I think the shape is somewhat large for a blush applicator, and it’s definitely best for just initially applying color to the cheek and less useful for blending or diffusing blush color. It splays out unevenly, is an odd mix of stiff and springy that never quite blends or applies the way you’d expect. It just seems to make applying blush harder than it is with other blush brushes (with more typical brush heads). I just received another blush brush from the range late last week, so I’m testing that one as well to see if that works better for blush application. I can see the flatter shape working better for face painting, though, and to that end, it was nice for applying liquid primer or moisturizer (I tried with Illamasqua’s Hydra Veil).

There’s something about this brush that felt off, because no matter how many washes (I’ve washed it a dozen times now with four different cleansers), it always feel a somewhat oily or greasy. I can press the brushes together, and it molds that way until I squish the brushes in another way. As of now, this is the only Make Up For Ever brush that I’m having this issue with, so it might be a one-off or more specific to the flatter brush shapes.  I just received a few other face brushes, so I’ll have a better idea of the context of this issue in a couple of weeks.

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Sunday, September 1st, 2013

Reader Vinita requested top five picks of burgundy and red-toned purple eyeshadows–just in time for fall! It can be a difficult color for some to wear, because of the red tones, but try pairing it with warmer golds and coppers, or using it with a bright silver. It can be even used mixed with black in the crease to create a very dramatic smoky eye. You can also look for burgundies that lean brown to minimize the red tones found in them.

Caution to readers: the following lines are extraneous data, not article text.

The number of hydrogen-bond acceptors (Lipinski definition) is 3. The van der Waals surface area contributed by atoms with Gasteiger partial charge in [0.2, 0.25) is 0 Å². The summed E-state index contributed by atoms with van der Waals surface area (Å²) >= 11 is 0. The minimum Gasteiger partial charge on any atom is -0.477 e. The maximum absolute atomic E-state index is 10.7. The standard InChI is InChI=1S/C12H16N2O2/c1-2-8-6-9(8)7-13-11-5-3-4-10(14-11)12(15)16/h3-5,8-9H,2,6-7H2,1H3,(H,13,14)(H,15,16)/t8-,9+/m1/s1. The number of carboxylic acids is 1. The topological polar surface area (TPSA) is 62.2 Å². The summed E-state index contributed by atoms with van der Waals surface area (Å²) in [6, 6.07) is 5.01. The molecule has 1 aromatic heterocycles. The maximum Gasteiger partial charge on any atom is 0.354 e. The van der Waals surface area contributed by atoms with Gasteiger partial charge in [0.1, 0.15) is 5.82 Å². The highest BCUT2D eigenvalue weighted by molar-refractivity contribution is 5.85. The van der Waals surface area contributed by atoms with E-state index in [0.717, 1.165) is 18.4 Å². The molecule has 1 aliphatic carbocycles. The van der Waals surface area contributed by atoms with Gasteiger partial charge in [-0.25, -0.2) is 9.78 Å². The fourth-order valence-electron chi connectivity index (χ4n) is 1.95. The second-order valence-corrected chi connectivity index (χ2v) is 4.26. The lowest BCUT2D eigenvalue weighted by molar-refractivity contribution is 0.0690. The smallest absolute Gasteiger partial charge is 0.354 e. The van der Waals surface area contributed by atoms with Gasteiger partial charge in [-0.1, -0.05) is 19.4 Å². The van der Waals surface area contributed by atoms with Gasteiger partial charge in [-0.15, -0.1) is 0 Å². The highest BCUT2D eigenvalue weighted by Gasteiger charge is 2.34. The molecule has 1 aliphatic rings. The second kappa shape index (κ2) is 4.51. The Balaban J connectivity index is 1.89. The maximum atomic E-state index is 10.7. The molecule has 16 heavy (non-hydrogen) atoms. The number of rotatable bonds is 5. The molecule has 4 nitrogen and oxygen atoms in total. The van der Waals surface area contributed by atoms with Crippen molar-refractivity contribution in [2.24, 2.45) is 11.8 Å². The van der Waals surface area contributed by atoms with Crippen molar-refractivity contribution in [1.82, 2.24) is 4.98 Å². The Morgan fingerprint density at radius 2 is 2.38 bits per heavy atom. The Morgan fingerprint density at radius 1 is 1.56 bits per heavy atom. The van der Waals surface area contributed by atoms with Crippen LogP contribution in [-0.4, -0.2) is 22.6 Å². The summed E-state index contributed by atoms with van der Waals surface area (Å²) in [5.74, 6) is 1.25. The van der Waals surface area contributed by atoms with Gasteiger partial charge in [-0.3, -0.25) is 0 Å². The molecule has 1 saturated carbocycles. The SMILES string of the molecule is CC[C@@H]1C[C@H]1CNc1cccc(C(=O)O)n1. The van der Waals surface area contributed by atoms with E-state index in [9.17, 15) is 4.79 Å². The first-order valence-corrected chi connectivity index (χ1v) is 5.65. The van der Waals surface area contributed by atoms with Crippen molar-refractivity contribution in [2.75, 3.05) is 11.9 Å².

1. MAC Deep Damson — a deep, dark burgundy-brown with a matte finish
  2. Le Metier de Beaute Fig — a purpled burgundy with a frosted finish
  3. Inglot #452 — shimmering burgundy with strong red undertones
  4. Make Up For Ever #311 — shimmery, deep brown-burgundy
  5. MAC Cranberry — medium-dark burgundy with a frost finish

What’s your favorite burgundy eyeshadow? How do you wear it?

Monday, August 26th, 2013

Make Up For Ever Precision Powder Brush
Make Up For Ever #128 Precision Powder Brush

Make Up For Ever #128 Precision Powder Brush ($52.00) is described as a “long and flat brush with a tapered tip” to be used with loose and pressed powder for application “the face, neck, and upper shoulders.” It’s a large, substantial brush, and it’s easily one of the larger powder brushes I have. It flares out slightly from the base and then tapers significantly to a rounded edge with the bristles layered and lengthening as you move to the center of the brush. It measures 50mm at its widest part, 56mm tall, 25mm thick with a total length (including handle and ferrule) of just under 8 inches/20 centimeters. The handle itself is quite thick but tapers down towards the end and finishes with a sharp, angled tip. All Make Up For Ever’s Artisan brushes are made out of synthetic fibers and officially release in September.